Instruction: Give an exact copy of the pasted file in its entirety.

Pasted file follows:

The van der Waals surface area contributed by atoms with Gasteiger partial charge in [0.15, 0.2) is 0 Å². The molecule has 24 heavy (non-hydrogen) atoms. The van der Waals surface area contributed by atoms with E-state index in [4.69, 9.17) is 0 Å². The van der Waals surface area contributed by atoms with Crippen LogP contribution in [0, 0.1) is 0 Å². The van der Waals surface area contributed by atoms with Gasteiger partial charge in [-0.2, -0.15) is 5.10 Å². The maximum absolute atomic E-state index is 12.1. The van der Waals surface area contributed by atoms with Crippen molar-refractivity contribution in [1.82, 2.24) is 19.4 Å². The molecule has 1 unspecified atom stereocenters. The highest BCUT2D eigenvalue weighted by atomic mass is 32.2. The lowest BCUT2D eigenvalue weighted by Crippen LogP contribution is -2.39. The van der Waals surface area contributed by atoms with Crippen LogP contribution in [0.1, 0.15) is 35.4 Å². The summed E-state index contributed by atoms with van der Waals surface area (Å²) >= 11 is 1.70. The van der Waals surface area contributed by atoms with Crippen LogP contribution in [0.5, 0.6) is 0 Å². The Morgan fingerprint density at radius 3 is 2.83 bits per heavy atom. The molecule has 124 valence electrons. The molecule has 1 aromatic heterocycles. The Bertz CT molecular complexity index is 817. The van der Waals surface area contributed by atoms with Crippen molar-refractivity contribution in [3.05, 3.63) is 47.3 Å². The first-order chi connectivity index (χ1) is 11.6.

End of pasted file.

The van der Waals surface area contributed by atoms with Gasteiger partial charge in [0.15, 0.2) is 0 Å². The molecule has 24 heavy (non-hydrogen) atoms. The van der Waals surface area contributed by atoms with E-state index in [4.69, 9.17) is 0 Å². The van der Waals surface area contributed by atoms with Crippen LogP contribution in [0, 0.1) is 0 Å². The van der Waals surface area contributed by atoms with Gasteiger partial charge in [-0.2, -0.15) is 5.10 Å². The maximum absolute atomic E-state index is 12.1. The van der Waals surface area contributed by atoms with Crippen molar-refractivity contribution in [1.82, 2.24) is 19.4 Å². The molecule has 1 unspecified atom stereocenters. The highest BCUT2D eigenvalue weighted by atomic mass is 32.2. The lowest BCUT2D eigenvalue weighted by Crippen LogP contribution is -2.39. The van der Waals surface area contributed by atoms with Crippen LogP contribution in [0.1, 0.15) is 35.4 Å². The summed E-state index contributed by atoms with van der Waals surface area (Å²) >= 11 is 1.70. The van der Waals surface area contributed by atoms with Crippen LogP contribution in [0.5, 0.6) is 0 Å². The Morgan fingerprint density at radius 3 is 2.83 bits per heavy atom. The molecule has 124 valence electrons. The molecule has 1 aromatic heterocycles. The Bertz CT molecular complexity index is 817. The van der Waals surface area contributed by atoms with Crippen molar-refractivity contribution in [3.05, 3.63) is 47.3 Å². The first-order chi connectivity index (χ1) is 11.6.